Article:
New collection unearths a wealth of lost classics from an American Treasure.
He was one of the good guys, Tom Petty, and while his death may not have had the global impact created by David Bowie’s passing, there’s a big hole left where he used to be.
It’s likely that his fans will immerse themselves in this career-spanning four-CD box set with mixed emotions. Lovingly compiled by his daughter Adria and his wife Dana, with Heartbreakers Mike Campbell and Benmont Tench hands-on, this is no hasty cash-in.
The music is exemplary: rock’n’roll, southern gothic, serious stuff and downright fun tunes. It starts with
Surrender, an unreleased track from the 1976 debut, and sweeps across the following decades, offering stacks of live material, alternative versions, a pre-Heartbreakers Mudcrutch single with smart brass from 1974, Lost In Your Eyes (with shades of Kings Of Leon crossed with Van Morrison, this is a real find), the Western Swing demo recording of The Apartment Song featuring honorary member Stevie Nicks, and carefully chosen album tracks that avoid the bleeding obvious.
It isn’t a greatest hits with a few extras, quite the opposite. So, You’re Gonna Get It emerges with strings and a totally different staccato outro that’s even moodier than the known cut, and The Byrds in Floridastyled Here Comes My Girl, from unheard Damn The Torpedoes sessions, features
Petty’s magnificent redneck drawl and the Heartbreakers at their airtight, dynamically delicate best. Also from that era, What Are You Doing In My Life drags through the dirt, powered by Campbell’s bottleneck and a rhythm section that simply demands the singer rise to the occasion.
There are 63 examples of Petty’s art in total and they illustrate that his range was far wider than some think. The Dylanesque Louisiana Rain is down-atheel and morbid, a reminder that the Heartbreakers reinvigorated old Bob whenever they backed him up. God only knows how Keep A Little Soul didn’t make it to Long After Dark. An obvious Beach Boys circa Holland nod, this prime Petty is the set’s lead-off single.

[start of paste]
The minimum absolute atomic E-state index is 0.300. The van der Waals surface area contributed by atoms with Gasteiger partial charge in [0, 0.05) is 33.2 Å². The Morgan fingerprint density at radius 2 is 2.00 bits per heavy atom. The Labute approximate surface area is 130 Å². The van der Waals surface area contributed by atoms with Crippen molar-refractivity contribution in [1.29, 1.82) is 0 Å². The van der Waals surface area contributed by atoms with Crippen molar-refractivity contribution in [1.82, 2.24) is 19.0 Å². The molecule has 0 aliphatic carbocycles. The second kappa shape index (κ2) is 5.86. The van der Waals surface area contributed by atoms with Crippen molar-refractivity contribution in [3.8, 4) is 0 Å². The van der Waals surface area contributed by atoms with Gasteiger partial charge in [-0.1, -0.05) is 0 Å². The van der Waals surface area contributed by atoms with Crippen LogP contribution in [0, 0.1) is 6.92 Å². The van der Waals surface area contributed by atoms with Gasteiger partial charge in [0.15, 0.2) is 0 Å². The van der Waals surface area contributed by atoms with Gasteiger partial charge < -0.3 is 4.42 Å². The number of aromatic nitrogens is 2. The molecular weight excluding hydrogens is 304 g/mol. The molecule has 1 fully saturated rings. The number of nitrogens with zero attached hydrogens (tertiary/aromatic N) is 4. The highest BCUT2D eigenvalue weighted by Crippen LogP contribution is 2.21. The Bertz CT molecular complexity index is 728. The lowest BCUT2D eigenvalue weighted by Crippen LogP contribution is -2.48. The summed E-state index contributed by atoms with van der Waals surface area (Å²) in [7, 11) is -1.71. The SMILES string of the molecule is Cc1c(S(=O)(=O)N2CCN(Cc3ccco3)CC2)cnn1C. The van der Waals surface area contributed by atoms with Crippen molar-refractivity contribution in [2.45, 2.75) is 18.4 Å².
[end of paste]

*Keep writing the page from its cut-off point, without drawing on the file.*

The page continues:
The live material is impeccable too, proof that the highest standards were employed. Even The Losers, A Woman In Love (It’s Not
Me) and I Won’t Back Down all transplant the Deep South to the West Coast – this band had legs and lineage. The Long After Dark out-take Keeping Me Alive sounds like Petty and the ’breakers taking on Bruce Springsteen in his own backyard, and it’s a joy to behold. Maybe it’s a pity they didn’t include the group’s excellent version of the Grateful Dead’s Friend Of The Devil, or something from Dylan’s Temples In Flames tour of 1987, but let’s stay focused.
King Of The Hill is an early take of the high lonesome song that appeared on Roger McGuinn’s Back From Rio, with the pair meshing harmonies like the
Everly Brothers. That kind of American treasure is unearthed with pleasing regularity here, from the claustrophobic crowd riot at The Forum in Inglewood, California, in 1981 (you had to be there) to the panoramic tale of Eddie Rebel that underpins the skyscraping Into The Great Wide Open. Cowboys, losers and good-time gals drift through
Two Gunslingers and Lonesome Dave, but both transcend cliché thanks to a tight lyrical touch that emphasises Petty’s position as a great songwriter and a narrator with a keen eye for detail and an ear for voices other than his own.
Petty retained his roots, despite the wealth and fame that eventually made him a prisoner in his own Encino home, the one burnt down by an arsonist in
1987, destroying all his possessions bar his basement studio and many of these tapes. Bus To Tampa Bay, Down South, Southern Accents and another Nicks duet on Insider have that hot, swampy ooze that suggests these Floridians were actually outsiders in California.
Retrospectives can run out of steam on the home leg since new material rarely lives up to youthful nostalgia, but there isn’t a slow fizzle here. Two Men Talking, Fault Lines and Sins Of My Youth from Hypnotic
Eye are considered, mature pieces – no time now to be chasing that American Girl. Instead, the final straight sparkles on the Gosdin Brothers’-flavoured Save Your Water, from Mudcrutch 2; the sparse Like A Diamond from The Last DJ; and it bows out with the bleak Hungry No More, recorded at the House Of Blues in Boston, June 2016, completing an immaculate chronology.
“I hope we were musical for ya,” says Petty. He was far more than that.
‘Exemplary music: rock’n’roll, southern
gothic, fun tunes.’